Cervical vertebral body growth and emergence of sexual dimorphism: a developmental study using computed tomography

Courtney A. Miller, Seong Jae Hwang, Meghan M. Cotter, Houri K. Vorperian

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9 Citations (Scopus)


The size and shape of human cervical vertebral bodies serve as a reference for measurement or treatment planning in multiple disciplines. It is therefore necessary to understand thoroughly the developmental changes in the cervical vertebrae in relation to the changing biomechanical demands on the neck during the first two decades of life. To delineate sex-specific changes in human cervical vertebral bodies, 23 landmarks were placed in the midsagittal plane to define the boundaries of C2 to C7 in 123 (73 M; 50 F) computed tomography scans from individuals, ages 6 months to 19 years. Size was calculated as the geometric area, from which sex-specific growth trend, rate, and type for each vertebral body were determined, as well as length measures of local deformation-based morphometry vectors from the centroid to each landmark. Additionally, for each of the four pubertal-staged age cohorts, sex-specific vertebral body wireframes were superimposed using generalized Procrustes analysis to determine sex-specific changes in form (size and shape) and shape alone. Our findings reveal that C2 was unique in achieving more of its adult size by 5 years, particularly in females. In contrast, C3–C7 had a second period of accelerated growth during puberty. The vertebrae of males and females were significantly different in size, particularly after puberty, when males had larger cervical vertebral bodies. Male growth outpaced female growth around age 10 years and persisted until around age 19–20 years, whereas females completed growth earlier, around age 17–18 years. The greatest shape differences between males and females occurred during puberty. Both sexes had similar growth in the superoinferior height, but males also displayed more growth in anteroposterior depth. Such prominent sex differences in size, shape, and form are likely the result of differences in growth rate and growth duration. Female vertebrae are thus not simply smaller versions of the male vertebrae. Additional research is needed to further quantify growth and help improve age- and sex-specific guidance in clinical practice.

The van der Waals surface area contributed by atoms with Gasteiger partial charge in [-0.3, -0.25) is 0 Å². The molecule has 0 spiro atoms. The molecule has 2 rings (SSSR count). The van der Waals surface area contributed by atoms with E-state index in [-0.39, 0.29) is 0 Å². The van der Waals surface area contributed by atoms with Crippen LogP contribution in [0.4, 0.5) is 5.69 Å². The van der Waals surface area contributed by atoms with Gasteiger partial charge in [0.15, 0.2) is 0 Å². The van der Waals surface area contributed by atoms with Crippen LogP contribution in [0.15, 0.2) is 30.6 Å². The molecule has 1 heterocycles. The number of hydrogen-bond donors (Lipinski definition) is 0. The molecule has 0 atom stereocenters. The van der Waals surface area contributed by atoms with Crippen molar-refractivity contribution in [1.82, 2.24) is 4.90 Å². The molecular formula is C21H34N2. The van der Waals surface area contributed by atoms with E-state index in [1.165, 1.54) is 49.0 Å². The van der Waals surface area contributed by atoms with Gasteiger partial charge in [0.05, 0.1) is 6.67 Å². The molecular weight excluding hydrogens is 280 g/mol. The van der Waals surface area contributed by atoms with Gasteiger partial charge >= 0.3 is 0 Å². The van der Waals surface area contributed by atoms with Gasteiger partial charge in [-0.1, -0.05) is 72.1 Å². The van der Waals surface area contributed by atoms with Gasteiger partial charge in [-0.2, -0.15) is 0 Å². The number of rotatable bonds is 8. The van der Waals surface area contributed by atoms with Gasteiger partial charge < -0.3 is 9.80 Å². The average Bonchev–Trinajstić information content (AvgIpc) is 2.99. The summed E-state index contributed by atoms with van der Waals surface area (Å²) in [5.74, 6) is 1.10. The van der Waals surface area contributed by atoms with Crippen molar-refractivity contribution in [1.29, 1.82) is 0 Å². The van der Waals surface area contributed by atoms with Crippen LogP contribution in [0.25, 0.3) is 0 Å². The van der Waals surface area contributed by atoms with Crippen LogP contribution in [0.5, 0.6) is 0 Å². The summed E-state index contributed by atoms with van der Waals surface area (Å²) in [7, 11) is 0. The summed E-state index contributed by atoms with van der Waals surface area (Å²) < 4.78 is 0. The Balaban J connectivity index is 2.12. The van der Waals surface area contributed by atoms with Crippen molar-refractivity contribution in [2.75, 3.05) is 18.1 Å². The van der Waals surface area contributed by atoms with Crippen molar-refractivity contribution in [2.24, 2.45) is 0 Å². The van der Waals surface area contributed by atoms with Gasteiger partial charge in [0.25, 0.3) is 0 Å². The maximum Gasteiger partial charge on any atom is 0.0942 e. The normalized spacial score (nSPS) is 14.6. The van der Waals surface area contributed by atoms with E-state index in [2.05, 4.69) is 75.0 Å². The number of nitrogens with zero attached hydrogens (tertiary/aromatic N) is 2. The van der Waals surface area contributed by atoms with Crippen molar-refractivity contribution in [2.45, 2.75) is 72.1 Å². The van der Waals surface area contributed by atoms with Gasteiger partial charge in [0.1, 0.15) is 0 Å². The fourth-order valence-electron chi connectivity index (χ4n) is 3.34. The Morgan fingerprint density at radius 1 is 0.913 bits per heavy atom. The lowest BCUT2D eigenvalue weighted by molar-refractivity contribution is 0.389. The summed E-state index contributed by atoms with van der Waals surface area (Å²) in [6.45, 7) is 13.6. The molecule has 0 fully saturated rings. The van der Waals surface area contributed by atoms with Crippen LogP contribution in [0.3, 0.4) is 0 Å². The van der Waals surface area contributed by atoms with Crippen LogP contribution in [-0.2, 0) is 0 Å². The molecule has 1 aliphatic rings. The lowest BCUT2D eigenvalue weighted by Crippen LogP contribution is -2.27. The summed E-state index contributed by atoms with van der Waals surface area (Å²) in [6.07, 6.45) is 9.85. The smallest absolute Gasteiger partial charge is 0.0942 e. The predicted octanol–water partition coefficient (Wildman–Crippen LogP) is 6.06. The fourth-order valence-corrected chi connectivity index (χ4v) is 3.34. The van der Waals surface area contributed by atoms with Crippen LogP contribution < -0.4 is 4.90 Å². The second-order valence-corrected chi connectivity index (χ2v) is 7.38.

Original languageEnglish
Pages (from-to)764-777
Number of pages14
JournalJournal of Anatomy
Issue number6
Publication statusPublished - 2019 Jun

Bibliographical note

Funding Information:
This research was funded, in part, by National Institutes of Health Grant R01 DC6282 from the National Institute on Deafness and Other Communicative Disorders (NIDCD), and Core Grants P30 HD03352 and U54 HD090256 from the National Institute of Child Health and Human Development (NICHD). There was no involvement of the funding sources in the research design, data collection, analysis, interpretation, writing of this paper or the submission for publication. All authors declare there was no conflict of interest in the research reported in this study/paper. We thank Ellie Fischer and Anna Buchholz for assistance in landmark placement, and Moo K. Chung for statistical consultation. We also thank Drs. Edward Bersu, Jacqueline Houtman, and four anonymous reviewers for their comments on earlier versions of this paper that greatly enhanced its accuracy and clarity.

Publisher Copyright:
© 2019 Anatomical Society

All Science Journal Classification (ASJC) codes

  • Anatomy
  • Histology
  • Ecology, Evolution, Behavior and Systematics
  • Molecular Biology
  • Developmental Biology
  • Cell Biology


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